Re: Intel Atom Home Server Build, Help
The Atom will likely not work entirely for what you have in mind. You can get an Intel i3 2100 with a TDP of 65w (which yes, is a bit higher than an Atom, but so is the performance) and you'll get a several times improvement in system performance over an Atom. It's also worth noting that depending on the Atom, Dual Core is a bit of a misnomer if you're not careful about which one you're buying. Some of them will be "dual threaded" but only be one core with hyperthreading, and their performance for this task will absolutely suck. The Dual core Atoms are a little better, but not by much.
The problem is that the Atom is an in-order processor, and can't efficiently handle tasks outside of what its pipeline can do. Out of order CPUs like Intel's non-Atom CPUs and all of AMD's chips are much better at out of order operations. That's not the whole story mind you, but it helps explain the chip a bit.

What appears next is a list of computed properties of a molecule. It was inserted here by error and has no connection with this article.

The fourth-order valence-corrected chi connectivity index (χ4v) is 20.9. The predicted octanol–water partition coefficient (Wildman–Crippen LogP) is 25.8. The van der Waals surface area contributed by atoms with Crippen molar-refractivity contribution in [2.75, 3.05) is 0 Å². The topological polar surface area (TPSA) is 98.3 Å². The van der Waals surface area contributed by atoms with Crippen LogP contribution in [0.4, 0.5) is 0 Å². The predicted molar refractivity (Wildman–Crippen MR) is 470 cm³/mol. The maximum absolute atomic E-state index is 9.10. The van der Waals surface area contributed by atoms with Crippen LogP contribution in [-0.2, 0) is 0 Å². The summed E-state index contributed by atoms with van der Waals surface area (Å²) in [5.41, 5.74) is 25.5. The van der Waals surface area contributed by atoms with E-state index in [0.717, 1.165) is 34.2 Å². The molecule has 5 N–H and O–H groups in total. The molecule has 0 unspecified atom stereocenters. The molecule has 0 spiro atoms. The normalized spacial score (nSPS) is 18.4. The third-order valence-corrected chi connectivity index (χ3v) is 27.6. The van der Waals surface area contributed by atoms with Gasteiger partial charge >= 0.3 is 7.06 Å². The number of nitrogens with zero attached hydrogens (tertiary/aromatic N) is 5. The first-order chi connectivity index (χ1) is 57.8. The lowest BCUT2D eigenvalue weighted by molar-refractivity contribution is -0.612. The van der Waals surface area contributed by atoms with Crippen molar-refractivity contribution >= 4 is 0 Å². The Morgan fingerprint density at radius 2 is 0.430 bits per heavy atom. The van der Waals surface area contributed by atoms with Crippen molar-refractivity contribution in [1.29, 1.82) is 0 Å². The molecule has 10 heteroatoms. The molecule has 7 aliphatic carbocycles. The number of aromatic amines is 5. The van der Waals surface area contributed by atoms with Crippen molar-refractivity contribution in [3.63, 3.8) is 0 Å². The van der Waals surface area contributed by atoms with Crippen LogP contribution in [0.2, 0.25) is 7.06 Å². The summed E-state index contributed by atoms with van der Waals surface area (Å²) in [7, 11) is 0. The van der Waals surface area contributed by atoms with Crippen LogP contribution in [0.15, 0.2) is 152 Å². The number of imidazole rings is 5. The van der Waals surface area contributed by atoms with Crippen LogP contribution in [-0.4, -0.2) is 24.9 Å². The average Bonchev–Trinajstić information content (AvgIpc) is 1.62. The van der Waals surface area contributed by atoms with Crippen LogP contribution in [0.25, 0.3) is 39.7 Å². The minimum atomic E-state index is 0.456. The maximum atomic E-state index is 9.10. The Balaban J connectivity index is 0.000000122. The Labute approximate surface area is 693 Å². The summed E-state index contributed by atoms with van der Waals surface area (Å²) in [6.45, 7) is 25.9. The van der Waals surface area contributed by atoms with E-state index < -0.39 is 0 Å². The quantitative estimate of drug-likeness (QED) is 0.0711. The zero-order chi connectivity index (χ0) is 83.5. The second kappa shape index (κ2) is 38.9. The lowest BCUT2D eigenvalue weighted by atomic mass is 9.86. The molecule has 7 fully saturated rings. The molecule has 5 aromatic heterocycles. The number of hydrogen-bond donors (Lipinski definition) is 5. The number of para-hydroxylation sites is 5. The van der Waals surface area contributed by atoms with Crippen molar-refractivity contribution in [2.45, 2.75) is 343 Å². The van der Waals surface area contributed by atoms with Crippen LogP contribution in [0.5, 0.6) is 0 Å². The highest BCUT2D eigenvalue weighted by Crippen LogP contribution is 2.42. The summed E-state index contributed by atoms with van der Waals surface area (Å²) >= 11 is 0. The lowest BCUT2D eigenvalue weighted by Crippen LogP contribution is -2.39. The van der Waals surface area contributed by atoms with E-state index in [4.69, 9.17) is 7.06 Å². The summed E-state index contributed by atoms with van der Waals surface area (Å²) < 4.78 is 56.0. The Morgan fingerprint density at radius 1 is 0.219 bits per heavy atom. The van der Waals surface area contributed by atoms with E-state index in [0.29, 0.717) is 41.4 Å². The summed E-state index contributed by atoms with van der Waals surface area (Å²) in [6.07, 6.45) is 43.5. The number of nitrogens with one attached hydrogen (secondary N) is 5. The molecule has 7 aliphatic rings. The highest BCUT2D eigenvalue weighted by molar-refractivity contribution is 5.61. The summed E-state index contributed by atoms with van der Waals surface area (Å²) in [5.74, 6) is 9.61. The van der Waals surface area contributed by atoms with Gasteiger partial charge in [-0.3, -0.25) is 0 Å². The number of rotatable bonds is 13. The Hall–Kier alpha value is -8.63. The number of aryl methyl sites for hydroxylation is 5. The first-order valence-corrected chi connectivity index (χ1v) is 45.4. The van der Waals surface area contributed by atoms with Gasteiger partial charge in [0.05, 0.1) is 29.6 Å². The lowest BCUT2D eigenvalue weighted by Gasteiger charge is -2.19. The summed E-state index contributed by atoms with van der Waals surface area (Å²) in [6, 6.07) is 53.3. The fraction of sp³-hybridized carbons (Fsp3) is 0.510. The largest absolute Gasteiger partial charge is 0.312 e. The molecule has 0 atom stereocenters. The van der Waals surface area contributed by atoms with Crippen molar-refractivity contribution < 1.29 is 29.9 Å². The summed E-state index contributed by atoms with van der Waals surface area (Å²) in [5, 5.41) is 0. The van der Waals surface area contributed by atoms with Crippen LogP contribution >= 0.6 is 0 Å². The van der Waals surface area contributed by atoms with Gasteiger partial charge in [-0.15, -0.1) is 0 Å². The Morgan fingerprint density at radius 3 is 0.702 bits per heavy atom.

The i3 is my current pick for low power computing because it's a dual core with hyperthreading and it's based on the newest chip architecture from Intel, which is just wicked fast.
The other part of your question is partially answered by Chipeater, and that's to check out those 80 Plus rated power supplies. It's also worth noting that it doesn't really matter which power supply you buy as long as you buy it for the system at hand. Overloading a power supply would be bad, so in this case, buying a 300 watt power supply will cause inefficiencies in the unit, and could even overload it if you get an i3 with the other items. But if you buy a 500 watt power supply, it likely won't be overloaded and will be more efficient. Basically what it boils down to is that it doesn't matter which power supply you pick - a 500 watt unit doesn't use more power from the wall than a 400 watt model does, unless you overload what the 400 watt model can do. There are folks I know with 800 watt units and they pull the same amount out of the wall that yet others do with a 650 watt unit. The wattage rating is for the components in your system, not what it pulls from the wall (again, unless you load the system up to the point where the PSU can't function properly)
Hope that makes a little more sense for you.